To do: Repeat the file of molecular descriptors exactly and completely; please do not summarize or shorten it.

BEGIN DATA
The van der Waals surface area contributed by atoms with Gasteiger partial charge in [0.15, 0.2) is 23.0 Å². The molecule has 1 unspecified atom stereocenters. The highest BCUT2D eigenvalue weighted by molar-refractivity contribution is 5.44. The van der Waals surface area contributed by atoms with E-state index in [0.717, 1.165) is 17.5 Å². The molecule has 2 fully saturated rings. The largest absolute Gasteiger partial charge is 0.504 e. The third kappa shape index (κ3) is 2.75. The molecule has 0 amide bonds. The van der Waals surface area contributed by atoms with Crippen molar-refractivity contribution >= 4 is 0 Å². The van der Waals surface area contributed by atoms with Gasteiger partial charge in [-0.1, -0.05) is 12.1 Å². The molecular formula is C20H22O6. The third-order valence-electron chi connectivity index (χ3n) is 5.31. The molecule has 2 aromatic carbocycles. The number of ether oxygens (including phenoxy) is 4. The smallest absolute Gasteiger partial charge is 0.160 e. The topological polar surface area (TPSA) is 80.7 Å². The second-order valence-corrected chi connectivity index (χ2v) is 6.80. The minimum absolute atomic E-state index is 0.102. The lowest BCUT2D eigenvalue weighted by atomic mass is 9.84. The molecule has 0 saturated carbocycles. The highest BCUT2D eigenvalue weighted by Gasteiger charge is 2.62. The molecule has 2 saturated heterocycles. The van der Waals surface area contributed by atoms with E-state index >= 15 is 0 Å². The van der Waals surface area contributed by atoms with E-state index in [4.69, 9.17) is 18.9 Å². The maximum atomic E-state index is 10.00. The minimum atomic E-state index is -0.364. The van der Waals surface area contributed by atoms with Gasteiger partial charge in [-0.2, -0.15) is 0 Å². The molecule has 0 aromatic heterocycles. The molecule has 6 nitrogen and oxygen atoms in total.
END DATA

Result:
The van der Waals surface area contributed by atoms with Gasteiger partial charge in [0.15, 0.2) is 23.0 Å². The molecule has 1 unspecified atom stereocenters. The highest BCUT2D eigenvalue weighted by molar-refractivity contribution is 5.44. The van der Waals surface area contributed by atoms with E-state index in [0.717, 1.165) is 17.5 Å². The molecule has 2 fully saturated rings. The largest absolute Gasteiger partial charge is 0.504 e. The third kappa shape index (κ3) is 2.75. The molecule has 0 amide bonds. The van der Waals surface area contributed by atoms with Crippen molar-refractivity contribution >= 4 is 0 Å². The van der Waals surface area contributed by atoms with Gasteiger partial charge in [-0.1, -0.05) is 12.1 Å². The molecular formula is C20H22O6. The third-order valence-electron chi connectivity index (χ3n) is 5.31. The molecule has 2 aromatic carbocycles. The number of ether oxygens (including phenoxy) is 4. The smallest absolute Gasteiger partial charge is 0.160 e. The topological polar surface area (TPSA) is 80.7 Å². The second-order valence-corrected chi connectivity index (χ2v) is 6.80. The minimum absolute atomic E-state index is 0.102. The lowest BCUT2D eigenvalue weighted by atomic mass is 9.84. The molecule has 0 saturated carbocycles. The highest BCUT2D eigenvalue weighted by Gasteiger charge is 2.62. The molecule has 2 saturated heterocycles. The van der Waals surface area contributed by atoms with E-state index >= 15 is 0 Å². The van der Waals surface area contributed by atoms with E-state index in [4.69, 9.17) is 18.9 Å². The maximum atomic E-state index is 10.00. The minimum atomic E-state index is -0.364. The van der Waals surface area contributed by atoms with Gasteiger partial charge in [-0.2, -0.15) is 0 Å². The molecule has 0 aromatic heterocycles. The molecule has 6 nitrogen and oxygen atoms in total.